Air traffic controllers played a key role in the Miracle on the Hudson.
On January 15, 2009, a pack of geese flew into the engines of Flight 1549. Patrick Harten served as a air traffic controller at NY TRACON, which manages planes flying to, from, and over New York. Harten says that he had never worked an aircraft with zero thrust capabilities and understood how grave the situation was.
He tried to coordinate emergency landings on runways at both New York’s LaGuardia and New Jersey’s Teterboro airports, but the planes captain Chesley Sullenberger was certain he didn’t have time to reach the airports and decided to make a water landing in the Hudson River.
Sullenberger successfully make the emergency landing and all of the 155 passengers and crew members survived the landing. The pilot commended his air traffic controller for his role in the landing.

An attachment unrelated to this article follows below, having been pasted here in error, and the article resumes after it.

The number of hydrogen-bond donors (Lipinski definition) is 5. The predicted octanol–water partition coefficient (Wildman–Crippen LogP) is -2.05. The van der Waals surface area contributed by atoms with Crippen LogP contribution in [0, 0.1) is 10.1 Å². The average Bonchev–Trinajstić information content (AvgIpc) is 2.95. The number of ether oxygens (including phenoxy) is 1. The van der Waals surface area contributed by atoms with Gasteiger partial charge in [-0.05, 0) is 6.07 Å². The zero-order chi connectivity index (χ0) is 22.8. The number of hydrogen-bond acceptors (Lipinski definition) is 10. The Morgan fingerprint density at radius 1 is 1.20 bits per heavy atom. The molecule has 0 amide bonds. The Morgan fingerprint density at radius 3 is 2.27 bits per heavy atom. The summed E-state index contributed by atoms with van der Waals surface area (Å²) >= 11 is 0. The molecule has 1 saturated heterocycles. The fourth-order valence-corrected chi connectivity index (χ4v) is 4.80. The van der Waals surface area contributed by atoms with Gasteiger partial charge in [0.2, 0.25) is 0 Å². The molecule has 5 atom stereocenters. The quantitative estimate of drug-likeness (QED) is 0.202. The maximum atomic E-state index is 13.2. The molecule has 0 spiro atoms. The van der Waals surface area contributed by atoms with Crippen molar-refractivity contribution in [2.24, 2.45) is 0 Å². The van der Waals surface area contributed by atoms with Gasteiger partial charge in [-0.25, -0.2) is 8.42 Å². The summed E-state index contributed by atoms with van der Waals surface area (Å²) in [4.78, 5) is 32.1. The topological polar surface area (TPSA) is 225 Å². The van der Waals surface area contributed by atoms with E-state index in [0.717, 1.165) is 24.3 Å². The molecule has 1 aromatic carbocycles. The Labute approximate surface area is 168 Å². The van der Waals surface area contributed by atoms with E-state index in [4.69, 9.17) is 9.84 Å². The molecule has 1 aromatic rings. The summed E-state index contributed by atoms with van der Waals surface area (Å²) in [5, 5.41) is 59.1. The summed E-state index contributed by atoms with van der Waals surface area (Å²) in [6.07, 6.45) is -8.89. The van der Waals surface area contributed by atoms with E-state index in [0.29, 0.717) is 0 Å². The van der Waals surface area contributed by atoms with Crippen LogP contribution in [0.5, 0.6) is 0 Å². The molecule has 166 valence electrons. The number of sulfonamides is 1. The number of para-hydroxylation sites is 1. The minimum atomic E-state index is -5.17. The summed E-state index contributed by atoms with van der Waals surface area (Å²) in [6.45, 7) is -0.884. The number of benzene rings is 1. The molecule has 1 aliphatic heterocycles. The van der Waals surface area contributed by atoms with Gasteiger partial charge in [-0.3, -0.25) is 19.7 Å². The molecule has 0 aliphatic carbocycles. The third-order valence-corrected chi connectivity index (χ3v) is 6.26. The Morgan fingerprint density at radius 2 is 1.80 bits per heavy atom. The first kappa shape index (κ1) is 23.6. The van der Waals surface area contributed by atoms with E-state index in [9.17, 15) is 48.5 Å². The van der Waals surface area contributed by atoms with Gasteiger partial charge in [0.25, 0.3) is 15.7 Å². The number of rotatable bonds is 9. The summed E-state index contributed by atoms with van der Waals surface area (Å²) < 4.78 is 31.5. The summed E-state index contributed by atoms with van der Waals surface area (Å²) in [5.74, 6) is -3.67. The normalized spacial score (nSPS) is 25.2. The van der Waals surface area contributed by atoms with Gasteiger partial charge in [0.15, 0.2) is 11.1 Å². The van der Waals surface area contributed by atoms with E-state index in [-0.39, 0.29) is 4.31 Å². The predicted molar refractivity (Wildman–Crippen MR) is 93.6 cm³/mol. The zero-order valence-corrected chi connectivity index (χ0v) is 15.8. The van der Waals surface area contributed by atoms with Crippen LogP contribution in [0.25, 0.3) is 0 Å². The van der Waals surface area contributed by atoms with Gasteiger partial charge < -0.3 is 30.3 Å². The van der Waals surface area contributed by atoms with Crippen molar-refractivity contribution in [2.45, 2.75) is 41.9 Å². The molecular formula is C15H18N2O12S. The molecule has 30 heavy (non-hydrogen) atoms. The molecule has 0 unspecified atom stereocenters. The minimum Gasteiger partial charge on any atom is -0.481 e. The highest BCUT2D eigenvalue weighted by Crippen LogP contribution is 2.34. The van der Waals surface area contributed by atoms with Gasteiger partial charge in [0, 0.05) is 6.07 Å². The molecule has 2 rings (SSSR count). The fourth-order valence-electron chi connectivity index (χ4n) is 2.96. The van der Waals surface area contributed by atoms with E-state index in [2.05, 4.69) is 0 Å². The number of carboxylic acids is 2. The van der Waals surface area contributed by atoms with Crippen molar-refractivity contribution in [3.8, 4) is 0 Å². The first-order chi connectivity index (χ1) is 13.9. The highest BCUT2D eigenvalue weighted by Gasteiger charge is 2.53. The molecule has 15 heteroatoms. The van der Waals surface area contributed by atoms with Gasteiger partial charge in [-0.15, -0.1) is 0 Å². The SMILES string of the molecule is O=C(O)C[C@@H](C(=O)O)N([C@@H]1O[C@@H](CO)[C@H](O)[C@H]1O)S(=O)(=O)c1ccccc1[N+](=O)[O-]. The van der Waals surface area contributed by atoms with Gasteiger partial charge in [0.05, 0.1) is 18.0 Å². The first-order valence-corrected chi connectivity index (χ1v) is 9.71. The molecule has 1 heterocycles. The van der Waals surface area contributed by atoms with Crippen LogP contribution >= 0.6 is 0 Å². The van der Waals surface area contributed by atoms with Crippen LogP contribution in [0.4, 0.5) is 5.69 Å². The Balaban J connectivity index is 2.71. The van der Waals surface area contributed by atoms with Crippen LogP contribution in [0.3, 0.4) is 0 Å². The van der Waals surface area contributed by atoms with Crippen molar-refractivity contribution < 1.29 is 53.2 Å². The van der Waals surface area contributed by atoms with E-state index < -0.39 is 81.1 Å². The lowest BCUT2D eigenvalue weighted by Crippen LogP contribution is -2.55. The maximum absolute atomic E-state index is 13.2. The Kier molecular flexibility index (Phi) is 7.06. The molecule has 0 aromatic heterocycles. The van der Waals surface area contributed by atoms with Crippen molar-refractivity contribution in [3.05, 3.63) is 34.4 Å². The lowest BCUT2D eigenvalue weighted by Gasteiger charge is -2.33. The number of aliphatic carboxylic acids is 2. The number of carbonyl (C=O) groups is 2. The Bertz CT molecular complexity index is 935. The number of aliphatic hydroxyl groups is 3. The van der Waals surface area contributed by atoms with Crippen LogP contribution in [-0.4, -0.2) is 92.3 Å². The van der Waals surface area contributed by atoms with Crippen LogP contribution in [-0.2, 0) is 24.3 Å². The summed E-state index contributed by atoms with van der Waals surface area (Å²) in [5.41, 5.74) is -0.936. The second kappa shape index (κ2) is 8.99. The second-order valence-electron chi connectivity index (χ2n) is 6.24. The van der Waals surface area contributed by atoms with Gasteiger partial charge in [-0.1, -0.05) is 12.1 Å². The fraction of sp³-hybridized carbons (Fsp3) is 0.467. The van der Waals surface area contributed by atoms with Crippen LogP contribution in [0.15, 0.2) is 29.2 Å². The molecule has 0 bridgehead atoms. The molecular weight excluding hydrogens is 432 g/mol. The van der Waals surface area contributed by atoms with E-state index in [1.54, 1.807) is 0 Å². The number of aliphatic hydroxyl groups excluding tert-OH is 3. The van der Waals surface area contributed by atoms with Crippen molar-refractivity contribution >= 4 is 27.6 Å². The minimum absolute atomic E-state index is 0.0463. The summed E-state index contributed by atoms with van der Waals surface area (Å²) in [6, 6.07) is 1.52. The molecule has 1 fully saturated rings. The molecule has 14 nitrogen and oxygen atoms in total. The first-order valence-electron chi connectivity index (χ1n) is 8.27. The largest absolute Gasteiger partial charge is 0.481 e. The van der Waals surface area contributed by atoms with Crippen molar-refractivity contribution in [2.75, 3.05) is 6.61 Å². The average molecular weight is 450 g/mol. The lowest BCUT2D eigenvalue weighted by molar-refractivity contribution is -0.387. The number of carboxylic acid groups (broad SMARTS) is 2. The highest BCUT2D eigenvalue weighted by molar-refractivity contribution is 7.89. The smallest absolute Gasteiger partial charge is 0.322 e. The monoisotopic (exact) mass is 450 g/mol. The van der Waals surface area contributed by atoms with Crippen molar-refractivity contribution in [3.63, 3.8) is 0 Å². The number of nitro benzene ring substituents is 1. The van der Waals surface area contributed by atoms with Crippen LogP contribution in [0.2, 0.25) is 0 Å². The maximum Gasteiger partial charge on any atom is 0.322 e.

Right now, more than 24,000 employees from the Federal Aviation Administration are working without pay during the partial government shutdown, since they’re considered vital for public safety. Roughly 14,000 of those employees are air traffic controllers.
The NATCA filed a lawsuit against the federal government on January 11, claiming it is violating their constitutional rights and a federal wage law. The current shutdown began on December 22 and is now the longest funding gap in the U.S. government history.